What are your tips and tricks on purchasing beauty products online that you’ll love?

One of the keys is to cut through the marketing hype, whether what’s been creating on social media or whatever spiel the brand has along the product on the website. I like to read reviews wherever I can find them, and I look for longer reviews; I like to read a mixture of lower-rated reviews (like 2 or 3 out of 5, as I find those are often more useful than 1-star reviews on average) and higher-rated reviews to see what people seem to be saying.

— Christine
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19 Comments

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Understanding and reminding yourself that nothing is truly unique, and learning to be honest with yourself re: what kind of a need would the product fulfil (noting that retail therapy is a valid need too), and trying to use that as the basis for my decisions. Reminding myself that unused makeup is a sad thing to have lying around and passing up on impulses to buy so-so products just because it caught my eye for a moment 🙂

I usually first look at my skin type matches (combo or oily both fit), and see if they complain about the product being short lasting. And then I look through 2/3 stars reviews (same as you, Christine!) because I have a running conspiracy theory that Sephora deletes a bunch of 1 star reviews and 2 or 3 star reviews, while negative, are less likely to be deleted.

I don’t look at marketing at all. All I look at are swatches and reviews. I don’t really care what they claim to do, as long as they deliver the results I wanted.

Sephora and Ulta are definitely not the worst in term of reviews… I mean some brands have on their website only 4 and 5 star reviews. At least on Sephora and Ulta some negative reviews go through.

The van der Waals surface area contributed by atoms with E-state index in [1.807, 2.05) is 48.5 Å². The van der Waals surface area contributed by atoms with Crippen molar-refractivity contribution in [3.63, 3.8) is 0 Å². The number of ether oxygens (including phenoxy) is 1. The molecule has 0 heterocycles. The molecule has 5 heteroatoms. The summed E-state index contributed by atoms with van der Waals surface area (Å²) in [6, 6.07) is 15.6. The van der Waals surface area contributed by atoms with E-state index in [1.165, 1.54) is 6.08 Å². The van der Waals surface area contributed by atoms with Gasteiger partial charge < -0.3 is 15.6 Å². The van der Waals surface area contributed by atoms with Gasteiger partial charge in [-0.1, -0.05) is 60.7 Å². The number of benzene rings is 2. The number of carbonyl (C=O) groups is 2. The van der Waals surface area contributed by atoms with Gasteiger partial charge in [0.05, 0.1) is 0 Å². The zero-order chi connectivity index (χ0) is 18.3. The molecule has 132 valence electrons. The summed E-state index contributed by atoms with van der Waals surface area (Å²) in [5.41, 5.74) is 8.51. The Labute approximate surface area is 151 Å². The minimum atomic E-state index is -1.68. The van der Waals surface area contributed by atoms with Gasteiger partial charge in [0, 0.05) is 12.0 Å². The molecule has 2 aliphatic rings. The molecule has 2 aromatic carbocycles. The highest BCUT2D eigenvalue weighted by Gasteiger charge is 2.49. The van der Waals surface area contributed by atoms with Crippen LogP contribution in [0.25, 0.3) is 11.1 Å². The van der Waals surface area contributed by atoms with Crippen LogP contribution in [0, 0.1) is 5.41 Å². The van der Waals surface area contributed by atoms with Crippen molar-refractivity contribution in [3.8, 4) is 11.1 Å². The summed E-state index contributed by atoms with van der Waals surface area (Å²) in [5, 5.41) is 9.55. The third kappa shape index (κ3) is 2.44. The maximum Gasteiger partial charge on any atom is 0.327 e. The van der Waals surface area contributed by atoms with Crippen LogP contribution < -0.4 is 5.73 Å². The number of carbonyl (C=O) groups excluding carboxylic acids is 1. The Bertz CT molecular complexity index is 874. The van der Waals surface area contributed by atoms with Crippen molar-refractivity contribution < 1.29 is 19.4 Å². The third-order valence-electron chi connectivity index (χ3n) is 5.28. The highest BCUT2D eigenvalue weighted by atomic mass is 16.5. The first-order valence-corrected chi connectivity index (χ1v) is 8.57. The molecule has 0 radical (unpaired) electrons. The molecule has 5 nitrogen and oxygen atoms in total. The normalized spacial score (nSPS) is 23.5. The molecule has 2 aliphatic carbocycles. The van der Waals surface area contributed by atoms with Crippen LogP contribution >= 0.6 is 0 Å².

I recently was very disappointed with the MJ bronzer which applied quite patchy on my skin, so I left a one and a half star review on their website and they changed the star rating to five but kept the review the same. I contacted them thinking it was an error and never got a response. If you read many of the actual reviews on MJB website they don’t seem to match the number of star awarded at all. Boooo, cause I really like this brands products.

Ditto everything you said Christine! I also try to look at swatches across multiple reviewers, to be sure I’m getting a good sense of the actual product color. I also correct for personal preferences when reading negative comments–for example, someone might ding a face/lip/eye product for not being full coverage or for being too sheer, but I generally prefer subtle over stronger colors. So sometimes what someone else dislikes about a product wouldn’t bother me at all (and vice versa!).

I first start with an ingredient/formula review, by looking at the ingredient list and at beautypedia.com . I don’t use make-up / skincare products with flagrance, alcohol and other irritants, and I also know what ingredients that even if they are `safe` in general, just don’t work for me. This it’s quite personal, but I usually agree with the reviewers on beautypedia (but some might experience products differently).

For color swatches and foundation/concealer matching I rely on temptalia.com . That given said, in time I have learned that eyeshadows and blushes look differently on my skin than on Christine, but I did started to know how that `different` would be. I can say that I successfully used the foundation matrix several times for matching foundations / concealers without testing the product ever before purchasing; again, I have learned in time how to `read` into the data and how to interpret the matches (e.g. for a fuller coverage foundation I go a shade lighter, drugstore foundations always oxidize on me so I again tend to choose one shade lighter, etc.).